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Supporting the Breastfeeding Mother: A Letter to the Nursing Mama’s Village

Dear Friends and Family of a Newborn Mother,

Breastfeeding is a full time job.  If you’ve never spent much time around a breastfeeding newborn before, you might be surprised to discover that they nurse very frequently, around the clock.  Newborns need to nurse at least 8-12x in 24 hours because they have small belly capacities and breast milk is very easy to digest.  Newborns can’t nurse too often but they can nurse not enough so it is important for the mother to watch for her infant’s feeding cues and nurse on demand, whenever baby signals, or at least every 2-3 hours in the first weeks, to ensure baby is getting enough and to build her milk supply.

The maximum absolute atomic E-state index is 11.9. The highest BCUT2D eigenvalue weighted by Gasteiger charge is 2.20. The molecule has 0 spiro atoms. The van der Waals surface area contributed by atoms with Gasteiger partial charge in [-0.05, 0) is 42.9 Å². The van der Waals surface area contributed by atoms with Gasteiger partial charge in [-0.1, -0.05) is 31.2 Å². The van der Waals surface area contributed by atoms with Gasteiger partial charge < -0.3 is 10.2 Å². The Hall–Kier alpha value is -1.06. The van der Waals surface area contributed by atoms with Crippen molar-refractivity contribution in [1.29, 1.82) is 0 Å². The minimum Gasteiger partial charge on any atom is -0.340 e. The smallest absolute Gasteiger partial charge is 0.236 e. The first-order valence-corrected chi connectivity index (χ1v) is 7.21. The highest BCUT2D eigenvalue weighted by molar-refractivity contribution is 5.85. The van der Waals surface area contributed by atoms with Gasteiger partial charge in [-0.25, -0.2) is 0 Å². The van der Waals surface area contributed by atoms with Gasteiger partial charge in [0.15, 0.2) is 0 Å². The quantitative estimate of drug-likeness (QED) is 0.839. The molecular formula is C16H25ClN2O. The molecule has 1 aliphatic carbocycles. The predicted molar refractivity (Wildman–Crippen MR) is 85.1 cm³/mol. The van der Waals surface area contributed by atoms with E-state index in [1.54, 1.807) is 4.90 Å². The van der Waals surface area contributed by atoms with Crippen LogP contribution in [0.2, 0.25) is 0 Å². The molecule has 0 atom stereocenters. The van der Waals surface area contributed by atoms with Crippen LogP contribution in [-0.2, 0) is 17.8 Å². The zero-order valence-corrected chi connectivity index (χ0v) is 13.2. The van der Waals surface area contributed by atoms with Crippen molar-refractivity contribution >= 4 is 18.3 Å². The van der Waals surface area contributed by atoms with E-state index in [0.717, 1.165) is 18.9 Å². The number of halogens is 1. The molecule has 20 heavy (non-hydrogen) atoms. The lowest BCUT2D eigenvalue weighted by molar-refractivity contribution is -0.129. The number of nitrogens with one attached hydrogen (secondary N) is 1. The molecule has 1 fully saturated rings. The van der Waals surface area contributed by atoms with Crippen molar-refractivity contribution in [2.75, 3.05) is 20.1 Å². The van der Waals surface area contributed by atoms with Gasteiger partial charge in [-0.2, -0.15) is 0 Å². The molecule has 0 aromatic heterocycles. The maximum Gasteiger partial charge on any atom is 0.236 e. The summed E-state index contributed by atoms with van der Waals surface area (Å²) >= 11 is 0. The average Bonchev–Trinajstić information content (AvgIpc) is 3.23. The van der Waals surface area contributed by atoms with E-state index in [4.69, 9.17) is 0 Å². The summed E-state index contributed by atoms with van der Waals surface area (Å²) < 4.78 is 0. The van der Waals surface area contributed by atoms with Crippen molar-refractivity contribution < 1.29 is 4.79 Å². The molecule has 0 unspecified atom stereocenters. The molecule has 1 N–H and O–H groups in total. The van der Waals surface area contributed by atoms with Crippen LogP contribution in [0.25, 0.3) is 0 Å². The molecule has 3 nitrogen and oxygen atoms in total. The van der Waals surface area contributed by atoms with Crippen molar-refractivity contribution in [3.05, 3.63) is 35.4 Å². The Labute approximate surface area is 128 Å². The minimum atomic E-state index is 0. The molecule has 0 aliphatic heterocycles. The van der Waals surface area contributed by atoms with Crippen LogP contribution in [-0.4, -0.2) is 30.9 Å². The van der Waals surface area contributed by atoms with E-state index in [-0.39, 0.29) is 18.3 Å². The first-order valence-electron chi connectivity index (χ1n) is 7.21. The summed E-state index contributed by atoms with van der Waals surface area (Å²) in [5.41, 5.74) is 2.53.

The first two weeks are especially important for establishing a full milk supply that will last the entire duration of lactation.  Think of it like placing an order at a restaurant, the nursing pattern that is established in the first two weeks postpartum sets the stage for how much milk will be available from then on.  This means that feeding on demand, even at night, or expressing milk if the baby is not latching, is imperative to making enough milk for the baby to be exclusively breastfed for the first six months of life.  Breast milk production works on a supply and demand basis which means the more milk that is removed from the breast the more milk the mother will make.  Frequent milk removal is key to keeping the milk machines running smoothly. 

Newborns nurse for more than just nourishment.  They nurse for comfort, to relax, to release stress, when they are overwhelmed or overstimulated etc. This is normal.